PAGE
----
a nice reference on the culture behind accelerators is

"beamtimes & lifetimes" by sharon traweek.

Received on Wed Nov 20 2002 - 00:35:36 PST

Date: Tue, 19 Nov 2002 22:22:52 -0700

hi all. re the term "algorithmic revolution" here are a few

more ideas along this thread Id like to point out.

TCM wrote

ok, fair disclosure, I have a BS software engr, writing code

since age ~10, and it affects my worldview bigtime. or, one could

say, I really know how to pick a winning horse, haha.. seriously,

I recognized & planned my life around the "algorithmic revolution"

from a young age.

at an early point I realized that software is like

"animated mathematics".

this is a very,very deep & cosmic way of looking at algorithmics. it

captures some of the revolutionary flavor. we can suggest that

mathematics has previously attempted to grasp the concept of

change, via calculus, differential eqns etc.

but something is fundamentally new about simulation. it captures

worlds that cannot be expressed via mathematical generalities. there

are no equations we can write down that describe the outcome of,

say, a climate simulation-- its all locally defined & then globally

simulated & the outcome is "emergent". & what are the differential

equations that describe the game of life??

imho algorithmics captures the extraordinary, currently very poorly

understood property of "emergence". just as

in the game of life there are thousands of glider types, none of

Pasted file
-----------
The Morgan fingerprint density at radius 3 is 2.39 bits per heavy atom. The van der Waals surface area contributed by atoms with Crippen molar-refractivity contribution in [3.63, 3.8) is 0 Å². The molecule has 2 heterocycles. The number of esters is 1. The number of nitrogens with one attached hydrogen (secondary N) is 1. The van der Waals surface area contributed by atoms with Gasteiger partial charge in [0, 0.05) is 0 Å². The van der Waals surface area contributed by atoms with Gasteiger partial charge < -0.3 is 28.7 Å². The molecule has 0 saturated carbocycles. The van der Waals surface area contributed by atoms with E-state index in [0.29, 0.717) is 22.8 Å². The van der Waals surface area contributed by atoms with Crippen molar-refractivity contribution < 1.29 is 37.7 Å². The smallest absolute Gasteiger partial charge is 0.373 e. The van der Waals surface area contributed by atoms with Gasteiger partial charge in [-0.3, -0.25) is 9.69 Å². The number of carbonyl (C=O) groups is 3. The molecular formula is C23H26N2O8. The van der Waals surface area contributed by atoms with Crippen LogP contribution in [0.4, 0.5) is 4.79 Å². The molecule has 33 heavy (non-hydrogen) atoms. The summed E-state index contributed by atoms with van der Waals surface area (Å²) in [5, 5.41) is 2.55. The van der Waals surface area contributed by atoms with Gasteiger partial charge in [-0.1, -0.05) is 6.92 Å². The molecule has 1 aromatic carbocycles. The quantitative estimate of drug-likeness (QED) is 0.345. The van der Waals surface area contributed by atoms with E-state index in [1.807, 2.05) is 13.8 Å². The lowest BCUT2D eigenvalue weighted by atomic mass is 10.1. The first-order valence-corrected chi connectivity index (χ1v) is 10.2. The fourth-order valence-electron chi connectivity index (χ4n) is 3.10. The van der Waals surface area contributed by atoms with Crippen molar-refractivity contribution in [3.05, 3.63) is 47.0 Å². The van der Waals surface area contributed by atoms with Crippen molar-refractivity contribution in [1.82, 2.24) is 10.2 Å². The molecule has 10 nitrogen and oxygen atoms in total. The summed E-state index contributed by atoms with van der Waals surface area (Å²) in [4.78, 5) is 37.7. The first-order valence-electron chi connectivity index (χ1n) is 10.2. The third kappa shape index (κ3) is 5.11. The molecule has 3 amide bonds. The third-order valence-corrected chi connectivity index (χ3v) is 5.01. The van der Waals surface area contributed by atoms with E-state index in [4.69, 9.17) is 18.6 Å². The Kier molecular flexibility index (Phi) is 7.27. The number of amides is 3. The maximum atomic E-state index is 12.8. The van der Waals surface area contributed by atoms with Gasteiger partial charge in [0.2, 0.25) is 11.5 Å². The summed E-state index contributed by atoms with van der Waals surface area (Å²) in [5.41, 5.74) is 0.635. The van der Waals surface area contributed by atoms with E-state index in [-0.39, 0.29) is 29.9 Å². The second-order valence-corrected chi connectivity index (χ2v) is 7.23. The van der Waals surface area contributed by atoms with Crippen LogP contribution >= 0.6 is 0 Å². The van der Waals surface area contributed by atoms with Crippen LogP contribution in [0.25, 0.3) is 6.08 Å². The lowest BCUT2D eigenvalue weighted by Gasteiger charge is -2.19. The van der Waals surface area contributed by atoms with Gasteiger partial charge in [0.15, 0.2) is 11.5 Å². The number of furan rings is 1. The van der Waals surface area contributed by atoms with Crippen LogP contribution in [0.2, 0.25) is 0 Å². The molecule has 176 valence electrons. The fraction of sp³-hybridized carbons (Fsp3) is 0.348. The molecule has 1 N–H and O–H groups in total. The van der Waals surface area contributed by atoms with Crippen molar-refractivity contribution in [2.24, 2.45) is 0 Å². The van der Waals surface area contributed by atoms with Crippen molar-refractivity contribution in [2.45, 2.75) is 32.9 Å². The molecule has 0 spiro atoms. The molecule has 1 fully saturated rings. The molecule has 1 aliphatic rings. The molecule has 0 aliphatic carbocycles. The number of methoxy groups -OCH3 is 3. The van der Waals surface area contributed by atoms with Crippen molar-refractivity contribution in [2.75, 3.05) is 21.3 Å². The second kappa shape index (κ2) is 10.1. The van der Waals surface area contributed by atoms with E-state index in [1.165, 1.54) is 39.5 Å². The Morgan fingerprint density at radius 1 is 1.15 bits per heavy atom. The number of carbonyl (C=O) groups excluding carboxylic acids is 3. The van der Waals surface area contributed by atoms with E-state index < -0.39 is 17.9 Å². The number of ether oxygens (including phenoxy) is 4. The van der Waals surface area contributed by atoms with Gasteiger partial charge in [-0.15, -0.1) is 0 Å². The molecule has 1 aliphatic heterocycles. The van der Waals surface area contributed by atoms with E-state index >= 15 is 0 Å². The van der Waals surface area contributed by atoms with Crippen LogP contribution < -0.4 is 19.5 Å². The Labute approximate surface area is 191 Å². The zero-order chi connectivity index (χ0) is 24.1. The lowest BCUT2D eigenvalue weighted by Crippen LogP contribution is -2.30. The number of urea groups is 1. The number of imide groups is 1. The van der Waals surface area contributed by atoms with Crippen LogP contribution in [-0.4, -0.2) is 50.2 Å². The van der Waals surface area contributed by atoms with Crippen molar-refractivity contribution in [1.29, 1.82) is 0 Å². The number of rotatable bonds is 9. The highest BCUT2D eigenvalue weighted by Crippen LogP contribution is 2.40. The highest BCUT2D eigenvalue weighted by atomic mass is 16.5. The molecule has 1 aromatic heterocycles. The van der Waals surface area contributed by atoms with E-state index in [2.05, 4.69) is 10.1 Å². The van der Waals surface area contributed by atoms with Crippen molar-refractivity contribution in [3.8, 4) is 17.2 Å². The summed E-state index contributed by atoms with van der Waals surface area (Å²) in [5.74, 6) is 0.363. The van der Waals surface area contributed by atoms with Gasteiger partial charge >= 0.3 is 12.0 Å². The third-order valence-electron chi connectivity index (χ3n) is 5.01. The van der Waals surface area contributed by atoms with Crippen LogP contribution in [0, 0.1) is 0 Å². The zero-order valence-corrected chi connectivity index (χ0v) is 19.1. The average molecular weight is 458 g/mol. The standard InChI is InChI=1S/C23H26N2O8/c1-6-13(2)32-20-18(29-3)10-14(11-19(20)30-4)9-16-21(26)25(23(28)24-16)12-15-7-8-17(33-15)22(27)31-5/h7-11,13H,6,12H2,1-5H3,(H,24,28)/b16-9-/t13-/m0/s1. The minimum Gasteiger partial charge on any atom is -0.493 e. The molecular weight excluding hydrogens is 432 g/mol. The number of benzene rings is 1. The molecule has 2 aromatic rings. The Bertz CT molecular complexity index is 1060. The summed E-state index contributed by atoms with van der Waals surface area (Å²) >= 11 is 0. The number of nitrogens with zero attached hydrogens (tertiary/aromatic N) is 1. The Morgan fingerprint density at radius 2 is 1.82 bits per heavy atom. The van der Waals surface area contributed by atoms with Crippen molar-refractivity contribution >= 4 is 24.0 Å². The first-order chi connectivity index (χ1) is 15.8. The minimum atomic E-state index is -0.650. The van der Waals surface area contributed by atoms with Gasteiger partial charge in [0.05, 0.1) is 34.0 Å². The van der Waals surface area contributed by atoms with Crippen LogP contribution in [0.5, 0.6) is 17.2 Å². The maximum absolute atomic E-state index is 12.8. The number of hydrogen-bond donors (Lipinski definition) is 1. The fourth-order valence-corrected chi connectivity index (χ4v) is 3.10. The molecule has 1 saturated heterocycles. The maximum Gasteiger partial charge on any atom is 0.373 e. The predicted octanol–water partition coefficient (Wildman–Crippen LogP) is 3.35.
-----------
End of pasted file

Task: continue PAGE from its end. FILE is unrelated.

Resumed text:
which one would expect/anticipate from the simple rules.

we can argue that algorithmics is a fundamentally new way to

look at mathematics. and one could argue, all mathematics up until

now has been transformed. at this point, it seems much more correct

to classify mathematics as a subbranch of algorithmics than vice

versa. I believe much mathematics of the future will be taught

from the "algorithmic point of view" instead.

imho, the invention & harnessing of the algorithm is roughly as significant

in human intellectual development as pythagoras's original

realization about how mathematics modelled nature. its easily on that

order of magnitude as far as a milestone in human thought, possibly

surpassing it. it seems to me, fundamentally, algorithmics entails

and surpasses mathematics as a new simultaneously conceptual and physical

tool for analyzing the universe

and its variegated phenomena.

so think. we've basically got several millenia of mathematical

thought, dating all the way back to the babylonians (who played